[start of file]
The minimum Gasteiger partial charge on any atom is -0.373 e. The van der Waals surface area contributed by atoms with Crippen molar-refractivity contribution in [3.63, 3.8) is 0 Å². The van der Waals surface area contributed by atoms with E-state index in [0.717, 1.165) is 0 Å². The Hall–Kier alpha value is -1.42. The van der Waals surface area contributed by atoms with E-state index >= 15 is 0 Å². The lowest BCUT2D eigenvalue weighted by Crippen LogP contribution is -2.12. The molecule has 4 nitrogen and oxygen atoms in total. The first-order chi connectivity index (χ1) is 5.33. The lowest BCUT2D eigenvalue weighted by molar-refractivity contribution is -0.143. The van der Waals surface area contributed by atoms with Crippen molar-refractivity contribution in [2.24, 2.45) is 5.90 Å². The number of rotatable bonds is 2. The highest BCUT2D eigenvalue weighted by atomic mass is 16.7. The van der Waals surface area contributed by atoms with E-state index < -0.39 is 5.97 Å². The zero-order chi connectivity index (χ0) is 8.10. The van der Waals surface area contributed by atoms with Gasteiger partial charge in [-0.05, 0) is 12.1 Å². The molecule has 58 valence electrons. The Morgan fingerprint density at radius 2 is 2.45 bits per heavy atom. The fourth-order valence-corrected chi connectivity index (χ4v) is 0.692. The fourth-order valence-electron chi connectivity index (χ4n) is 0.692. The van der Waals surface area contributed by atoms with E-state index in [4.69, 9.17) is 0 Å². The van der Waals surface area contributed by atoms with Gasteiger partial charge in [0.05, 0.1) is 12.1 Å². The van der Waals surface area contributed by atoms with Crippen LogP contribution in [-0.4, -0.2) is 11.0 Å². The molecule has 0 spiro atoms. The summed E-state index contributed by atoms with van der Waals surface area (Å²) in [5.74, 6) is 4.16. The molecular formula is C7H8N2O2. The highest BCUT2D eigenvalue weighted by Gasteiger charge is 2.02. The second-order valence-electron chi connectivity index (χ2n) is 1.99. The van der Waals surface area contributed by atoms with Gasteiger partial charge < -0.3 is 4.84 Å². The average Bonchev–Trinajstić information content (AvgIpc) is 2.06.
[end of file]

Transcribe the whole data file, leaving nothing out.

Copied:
The minimum Gasteiger partial charge on any atom is -0.373 e. The van der Waals surface area contributed by atoms with Crippen molar-refractivity contribution in [3.63, 3.8) is 0 Å². The van der Waals surface area contributed by atoms with E-state index in [0.717, 1.165) is 0 Å². The Hall–Kier alpha value is -1.42. The van der Waals surface area contributed by atoms with E-state index >= 15 is 0 Å². The lowest BCUT2D eigenvalue weighted by Crippen LogP contribution is -2.12. The molecule has 4 nitrogen and oxygen atoms in total. The first-order chi connectivity index (χ1) is 5.33. The lowest BCUT2D eigenvalue weighted by molar-refractivity contribution is -0.143. The van der Waals surface area contributed by atoms with Crippen molar-refractivity contribution in [2.24, 2.45) is 5.90 Å². The number of rotatable bonds is 2. The highest BCUT2D eigenvalue weighted by atomic mass is 16.7. The van der Waals surface area contributed by atoms with E-state index < -0.39 is 5.97 Å². The zero-order chi connectivity index (χ0) is 8.10. The van der Waals surface area contributed by atoms with Gasteiger partial charge in [-0.05, 0) is 12.1 Å². The molecule has 58 valence electrons. The Morgan fingerprint density at radius 2 is 2.45 bits per heavy atom. The fourth-order valence-corrected chi connectivity index (χ4v) is 0.692. The fourth-order valence-electron chi connectivity index (χ4n) is 0.692. The van der Waals surface area contributed by atoms with E-state index in [4.69, 9.17) is 0 Å². The van der Waals surface area contributed by atoms with Gasteiger partial charge in [0.05, 0.1) is 12.1 Å². The van der Waals surface area contributed by atoms with Crippen LogP contribution in [-0.4, -0.2) is 11.0 Å². The molecule has 0 spiro atoms. The summed E-state index contributed by atoms with van der Waals surface area (Å²) in [5.74, 6) is 4.16. The molecular formula is C7H8N2O2. The highest BCUT2D eigenvalue weighted by Gasteiger charge is 2.02. The second-order valence-electron chi connectivity index (χ2n) is 1.99. The van der Waals surface area contributed by atoms with Gasteiger partial charge < -0.3 is 4.84 Å². The average Bonchev–Trinajstić information content (AvgIpc) is 2.06.